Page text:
Wild Blue Pixel
TIP OF THE DAY
Friday, December 31, 2010
We've built it - a couple of times for some of us - tuned it, and now we're trying to play it. If it doesn't sound quite right, here are a couple possible remedies:
Are the tines tensioned enough? If it was easy to slide the bridge into place then you may not have enough tension on the tines for them to ring. Slide the bridge back towards the middle of the body, pop out the rest and pack some slips of paper under it. Re-assemble the instrument and see if that helps. If not, then you may need to pull it all apart and do the threading again tighter.
Is the top nail parallel with the bridge? If not, that will put uneven tension on all of the tines. If it's a small amount, try sliding the bridge out a small amount on the low side so that looking from the back of the instrument they are level again. I make a kalimba with three machine screws holding down a bar to tension the tines. The tightness of the left hand screw can effect the sound of the right hand tine. Slant the bridge both ways to see if it makes a difference.
Does one note refuse to play? You can make the best looking instrument and it will still go THUNK on a certain note. Re-tune another tine to the same note and try again. If it still goes THUNK, then it's the kalimba not wanting to resonate to that note. If it rings then the tine needs attention. It may just be a bit of fluff trapped between tine and bridge. Give it a wiggle and see if that helps. Sometimes a tine at 90 degrees to the bridge won't ring but tweaked off by a few degrees sounds fine.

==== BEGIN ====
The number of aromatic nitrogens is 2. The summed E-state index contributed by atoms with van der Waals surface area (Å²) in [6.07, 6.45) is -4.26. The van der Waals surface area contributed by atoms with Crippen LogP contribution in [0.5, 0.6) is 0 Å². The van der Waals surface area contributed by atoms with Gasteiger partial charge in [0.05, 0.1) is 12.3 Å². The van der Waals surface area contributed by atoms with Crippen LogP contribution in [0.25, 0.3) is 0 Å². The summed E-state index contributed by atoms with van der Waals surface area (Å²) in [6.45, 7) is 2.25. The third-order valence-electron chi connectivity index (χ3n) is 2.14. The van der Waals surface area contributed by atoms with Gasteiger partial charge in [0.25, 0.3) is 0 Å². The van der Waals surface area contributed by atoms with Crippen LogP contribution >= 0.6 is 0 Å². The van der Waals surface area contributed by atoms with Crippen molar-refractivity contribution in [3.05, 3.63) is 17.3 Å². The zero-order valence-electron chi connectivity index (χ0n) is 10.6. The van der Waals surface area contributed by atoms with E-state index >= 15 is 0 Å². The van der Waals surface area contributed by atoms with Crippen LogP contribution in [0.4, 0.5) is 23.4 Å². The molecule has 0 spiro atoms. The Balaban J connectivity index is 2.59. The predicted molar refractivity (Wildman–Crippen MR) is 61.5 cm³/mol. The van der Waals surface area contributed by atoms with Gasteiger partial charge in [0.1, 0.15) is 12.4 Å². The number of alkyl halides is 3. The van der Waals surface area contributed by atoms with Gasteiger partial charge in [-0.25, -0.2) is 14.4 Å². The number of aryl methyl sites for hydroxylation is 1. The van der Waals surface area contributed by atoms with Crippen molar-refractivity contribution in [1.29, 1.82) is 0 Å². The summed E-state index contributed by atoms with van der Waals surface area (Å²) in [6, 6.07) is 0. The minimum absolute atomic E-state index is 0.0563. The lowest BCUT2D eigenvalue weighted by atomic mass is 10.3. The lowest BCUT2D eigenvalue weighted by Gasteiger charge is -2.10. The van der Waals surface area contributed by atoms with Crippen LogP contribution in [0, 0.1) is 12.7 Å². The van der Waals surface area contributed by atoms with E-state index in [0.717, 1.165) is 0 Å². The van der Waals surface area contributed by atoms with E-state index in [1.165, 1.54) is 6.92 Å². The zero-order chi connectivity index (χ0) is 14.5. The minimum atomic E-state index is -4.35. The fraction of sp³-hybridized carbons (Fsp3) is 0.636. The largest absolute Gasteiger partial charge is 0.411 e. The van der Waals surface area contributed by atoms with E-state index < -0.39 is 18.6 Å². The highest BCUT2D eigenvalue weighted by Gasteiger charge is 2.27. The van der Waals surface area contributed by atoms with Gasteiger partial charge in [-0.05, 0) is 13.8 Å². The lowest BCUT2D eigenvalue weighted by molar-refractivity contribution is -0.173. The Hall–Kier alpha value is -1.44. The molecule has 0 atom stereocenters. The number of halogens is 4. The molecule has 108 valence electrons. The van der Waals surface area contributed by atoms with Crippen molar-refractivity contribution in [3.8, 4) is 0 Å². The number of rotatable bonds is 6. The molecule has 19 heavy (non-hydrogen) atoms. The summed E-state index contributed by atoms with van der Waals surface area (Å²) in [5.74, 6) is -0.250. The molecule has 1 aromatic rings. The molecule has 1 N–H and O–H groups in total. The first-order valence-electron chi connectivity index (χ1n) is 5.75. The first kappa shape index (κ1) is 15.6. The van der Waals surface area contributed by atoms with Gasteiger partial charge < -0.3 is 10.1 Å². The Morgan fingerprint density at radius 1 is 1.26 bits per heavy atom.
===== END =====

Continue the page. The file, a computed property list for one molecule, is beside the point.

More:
The dreaded buzz. I know that traditionally there should be buzzers on each tine and a few bottle caps nailed on for good measure, but a buzzing tine puts my teeth on edge so I avoid them if at all possible. I think the dreaded buzz is caused by a misalignment of the tine with the bridge. Sometimes it can be helped by giving it a wiggle but it'll generally come back. Accepted wisdom is to put something between the tine and the bridge to smooth out the bumps. A sliver of paper is a good remedy but I prefer a sliver of soda can. Both seem to work well. Poor tension can also cause a tine to buzz.
If all else fails, pull it all apart and try again. after all from the ashes of disaster grow the roses of success.
That's all for this topic for the time being ,but I think this instrument might make a comeback next year when I look at amplifying and recording. Until then, happy holidays!